WNBA star Brittney Griner was released after a 10-month stint in a Russian prison in December. Griner was sentenced to nine years in prison after carrying less than 1 gram of cannabis oil on Russian soil, where drug possession is punishable by up to two years in hard labor. However, since Griner brought cannabis from the U.S. to Russia, she was tried for smuggling, which carries a five to ten-year sentence. Griner pled guilty to the charge.
Individuals championed her successes at the WNBA stage, her 2x-gold medal accolades, and her influence in the LGBTQ+ community.
While Griner served this sentence, many U.S. individuals roared for her freedom.
Her case generated significant national attention, both positive and negative. Many social media users criticized her decision to attempt to bring cannabis to Russia or simply did not care because she was a so-called irrelevant WNBA player.
Now, Griner is back on American soil. The cost: freeing the “Merchant of Death,” one of the most prolific arms dealers in modern history.
His name? Viktor Bout. Bout is a notorious Russian arms dealer with deep ties to terrorist organizations in the Middle East and Latin America.
Bout capitalized on the fall of the Soviet Union by moving to the UAE to start a “cargo company,” growing this company by using his connections in the former Soviet Union to transport Soviet-era arms to terrorist groups. Bout frequently traveled to Afghanistan, selling arms to al-Qaeda and the Taliban, and indiscriminately armed both sides of the conflict
In Israel, Bout frequently visited the terrorist group Hezbollah, a major Shiite political and militant group, with their “main enemy” as Israel.
Hezbollah continues to be a major issue for Israeli stability.
Hezbollah’s “international network is expanding,” as they are “import[ing] more than a million gallons of fuel from Iran via a passage through Syria, violating U.S. sanctions,” Kale Robinson of the Center of Foreign Affairs reports.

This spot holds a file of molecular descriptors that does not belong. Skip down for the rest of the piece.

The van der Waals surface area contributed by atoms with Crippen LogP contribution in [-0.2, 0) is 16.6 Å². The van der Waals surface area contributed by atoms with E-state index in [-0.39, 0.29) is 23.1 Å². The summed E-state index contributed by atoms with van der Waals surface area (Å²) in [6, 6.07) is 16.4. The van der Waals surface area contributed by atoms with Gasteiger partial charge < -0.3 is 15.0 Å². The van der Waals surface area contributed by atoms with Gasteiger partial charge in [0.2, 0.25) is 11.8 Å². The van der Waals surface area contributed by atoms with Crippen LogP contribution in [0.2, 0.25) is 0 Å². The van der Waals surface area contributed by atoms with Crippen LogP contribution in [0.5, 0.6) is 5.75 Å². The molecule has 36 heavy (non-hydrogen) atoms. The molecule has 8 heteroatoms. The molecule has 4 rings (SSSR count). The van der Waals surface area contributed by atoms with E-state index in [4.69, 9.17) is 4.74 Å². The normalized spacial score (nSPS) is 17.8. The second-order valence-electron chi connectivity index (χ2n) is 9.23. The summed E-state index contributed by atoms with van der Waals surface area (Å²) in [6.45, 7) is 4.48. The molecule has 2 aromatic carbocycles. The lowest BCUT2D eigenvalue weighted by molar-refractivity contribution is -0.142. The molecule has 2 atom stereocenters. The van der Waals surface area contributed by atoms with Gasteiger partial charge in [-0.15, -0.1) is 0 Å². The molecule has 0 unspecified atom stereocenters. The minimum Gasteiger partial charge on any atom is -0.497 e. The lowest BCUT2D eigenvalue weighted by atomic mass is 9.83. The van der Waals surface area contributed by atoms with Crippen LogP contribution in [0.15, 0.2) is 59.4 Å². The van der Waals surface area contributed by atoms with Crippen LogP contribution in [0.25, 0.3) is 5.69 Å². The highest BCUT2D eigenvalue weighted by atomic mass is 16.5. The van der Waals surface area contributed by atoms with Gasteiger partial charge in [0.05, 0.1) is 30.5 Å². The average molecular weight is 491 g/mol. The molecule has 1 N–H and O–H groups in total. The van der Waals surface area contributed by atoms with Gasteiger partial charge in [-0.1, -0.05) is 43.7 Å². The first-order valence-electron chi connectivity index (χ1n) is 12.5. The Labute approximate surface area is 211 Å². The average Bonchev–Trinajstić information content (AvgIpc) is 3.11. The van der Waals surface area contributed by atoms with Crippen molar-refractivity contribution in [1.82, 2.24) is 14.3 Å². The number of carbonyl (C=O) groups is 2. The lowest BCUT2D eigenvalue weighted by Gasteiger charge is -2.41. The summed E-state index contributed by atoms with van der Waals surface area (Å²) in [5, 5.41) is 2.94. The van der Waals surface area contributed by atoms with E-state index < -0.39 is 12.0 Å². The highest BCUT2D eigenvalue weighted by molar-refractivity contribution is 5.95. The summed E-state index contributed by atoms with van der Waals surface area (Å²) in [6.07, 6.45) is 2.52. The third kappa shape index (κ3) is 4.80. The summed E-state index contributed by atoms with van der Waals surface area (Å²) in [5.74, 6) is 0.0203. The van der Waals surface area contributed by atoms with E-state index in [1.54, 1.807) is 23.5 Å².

Hezbollah bombed the U.S. embassy in Beirut in 1983, U.S. Marine bases in Beirut, and have targeted nations such as Cyprus and Bulgaria in terrorist bombings.
In 2008, U.S. authorities caught Bout in Thailand. DEA agents acted as members of the FARC, an alt-left terrorist group in Colombia, to meet with Bout for an agreed arms deal.
Bout chased profits without being wary of the consequences– expanding terror conflict and killing thousands.
Bout’s release signals to the rest of the world that the current administration is willing to bend its knee for political scores. In a Fox Interview, Fmr. Sec of State Mike Pompeo argued that “all the bad guys who hold Americans in detention see that if you take a celebrity, the chance of getting one of your bad guys back out of American control is greater.”
This deal sets a precedent where adversarial nations may target high-profile Americans in exchange for favorable deals. Overall, U.S. influence appears weaker after this Bout-Grinner deal. Government personnel, such as the members of the Pentagon, exclaimed their concerns to the Biden administration.